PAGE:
Innovative approaches to control the “Brett-character” in wines can be the biotechnological tools. Main strategies proposed concern the use of selected starter cultures, of antimicrobial peptides and killer toxins, or the modulation of the nutrient availability. The use of selected hydroxycinnamate decarboxylase positive (HCDC+) S. cerevisiae strains reduced the precursors of the ethyl-phenols during the alcoholic fermentation, whereas the co-inoculation of malolactic starters such as Oenococcus oeni with S. cerevisiae reduced the time-laps between the alcoholic fermentation and the malolactic fermentation, reducing the chance for the Brettanomyces spp. growth (Berbegal et al., 2018). Anitimicrobial peptide saccharomycin produced by S. cerevisiae as well as the killer toxin SeKT secreted by S. eubayanus were able to control D. bruxellensis growth in wine. The egg white addition to the wine, containing avidin or the purified protein, reduced the bioavailability of this vitamin and, as a consequence, the B. bruxellensis population by one to three orders of magnitude.

Another emerging issue is the persistance of Brettanomyces spp. cells through biofilm formation on winery surfaces. To date, the most efficient control method of the Brettanomyces spp. biofilm is the application of disinfectants based on sodium hydroxide and surfactants. As far as the Brettanomyces spp. risk assessment is concerned, novel detection methods have been proposed. In particular, the bio-sensing systems and enzymatic kits seem to meet the producer’s demand of fast, cheap and sensitive methods.

The author’s opinion is that the reported emerging technologies alone are not sufficient to control the Brettanomyces spp. contamination in the winery. Therefore the “hurdles concept”, the application of multiple technological solutions during winemaking to control Brettanomyces spp. yeasts in the cellar, is suggested to be followed (Pinto et al., 2020). The advances in the knowledge of Brettanomyces spp. biology and the related control methods will help the research-winery crosstalk, in order to limit the economic losses due to the Brettanomyces spp. contamination.

Further details can be found in the full-text article:


Dr. Loris Pinto is Research Fellow at the Institute of Sciences of Food Production, National Research Council of Italy (CNR-ISPA, Bari). PhD in Soil and Food Sciences, Curriculum Microbiology, Technology, Health and Food Chemistry. He carried out a stage at the Malfeito-Ferreira’s Lab to evaluate the interactions in a yeast-bacteria consortium responsible for grape sour rot. Current research interest is the control of spoilage microorganisms on fruit and vegetables through different technological approaches. Mail: loris.pinto@ispa.cnr.it; ORCID iD: orcid.org/0000-0001-8107-5677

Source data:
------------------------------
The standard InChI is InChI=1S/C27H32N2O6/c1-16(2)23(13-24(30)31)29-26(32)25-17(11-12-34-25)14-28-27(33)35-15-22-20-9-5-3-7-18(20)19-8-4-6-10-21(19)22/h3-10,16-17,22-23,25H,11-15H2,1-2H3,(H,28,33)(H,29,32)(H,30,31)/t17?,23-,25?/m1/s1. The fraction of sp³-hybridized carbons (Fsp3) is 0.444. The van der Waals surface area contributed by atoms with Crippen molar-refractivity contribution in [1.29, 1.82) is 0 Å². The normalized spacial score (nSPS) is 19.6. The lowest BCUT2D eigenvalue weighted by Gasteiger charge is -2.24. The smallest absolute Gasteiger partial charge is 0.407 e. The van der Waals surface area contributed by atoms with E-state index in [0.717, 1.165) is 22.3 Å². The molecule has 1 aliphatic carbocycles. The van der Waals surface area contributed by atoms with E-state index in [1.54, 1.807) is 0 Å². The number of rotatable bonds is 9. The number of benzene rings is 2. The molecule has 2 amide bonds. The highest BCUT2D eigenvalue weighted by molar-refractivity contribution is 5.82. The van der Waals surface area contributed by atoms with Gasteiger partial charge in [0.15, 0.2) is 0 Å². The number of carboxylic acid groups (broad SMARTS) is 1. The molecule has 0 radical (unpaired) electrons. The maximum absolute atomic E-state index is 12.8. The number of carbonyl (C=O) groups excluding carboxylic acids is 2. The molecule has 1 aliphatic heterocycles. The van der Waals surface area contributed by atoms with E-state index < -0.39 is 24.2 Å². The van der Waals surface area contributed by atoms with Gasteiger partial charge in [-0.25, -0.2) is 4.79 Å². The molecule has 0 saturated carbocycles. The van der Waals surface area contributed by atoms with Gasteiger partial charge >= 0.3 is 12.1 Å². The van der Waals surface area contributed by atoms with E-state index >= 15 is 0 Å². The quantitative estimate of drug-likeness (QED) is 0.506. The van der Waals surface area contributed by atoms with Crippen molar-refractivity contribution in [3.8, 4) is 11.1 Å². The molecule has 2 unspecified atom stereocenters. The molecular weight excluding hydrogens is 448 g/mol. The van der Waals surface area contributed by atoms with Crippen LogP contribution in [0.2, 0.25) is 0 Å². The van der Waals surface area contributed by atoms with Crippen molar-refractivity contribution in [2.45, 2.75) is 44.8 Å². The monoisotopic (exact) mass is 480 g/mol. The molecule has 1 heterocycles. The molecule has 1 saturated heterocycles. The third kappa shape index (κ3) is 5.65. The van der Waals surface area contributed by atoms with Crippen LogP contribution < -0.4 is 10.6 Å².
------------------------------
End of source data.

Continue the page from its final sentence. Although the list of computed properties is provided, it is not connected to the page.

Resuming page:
Dr. Federico Baruzzi is Senior Researcher at the Institute of Sciences of Food Production, National Research Council of Italy (CNR-ISPA, Bari). His research interests deals with food microbiology, antimicrobial peptides, foodborne pathogens, food plant sanitation, microbial food spoilage and preventing methods, microbial proteolysis, probiotic bacteria, and molecular biology. He is involved in several national and international projects of the food sector. Mail: federico.baruzzi@ispa.cnr.it; ORCID iD: orcid.org/0000-0002-3586-2140

Prof. Luca Cocolin is Full Professor of Food Microbiology at the Department of Agriculture, Forestry and Food Sciences, University of Turin, Turin, Italy. Editor-in-Chief of the “International Journal of Food Microbiology”. President of the Board of Directors of EIT-Food CLC South Europe. President of the Italian Society of Agricultural, Food and Environmental Microbiology (SIMTREA). His wine research activity is focused on the selection of starter cultures, the control of spoilage yeasts, the molecular characterization of the grape/wine microbiota, and the physiology of Saccharomyces/non-Saccharomyces yeasts. Mail: lucasimone.cocolin@unito.it, ORCID iD: orcid.org/0000-0003-4799-7074

Prof. Manuel Malfeito-Ferreira is Assistant Professor at the Linking Environmental, Agriculture, and Food Research Center, Instituto Superior de Agronomia (ISA), University of Lisbon, Lisbon, Portugal. Author of several books and book chapters on wine spoilage yeasts, and active in the Brettanomyces spp. research in the period 1990-2020 (source Scopus). Current research interests cover the wine sensory properties, the consumer behaviour to different wine styles, and the wine spoilage yeasts. He is consultant of several Portuguese wineries and organizes tasting activities among wine enthusiasts.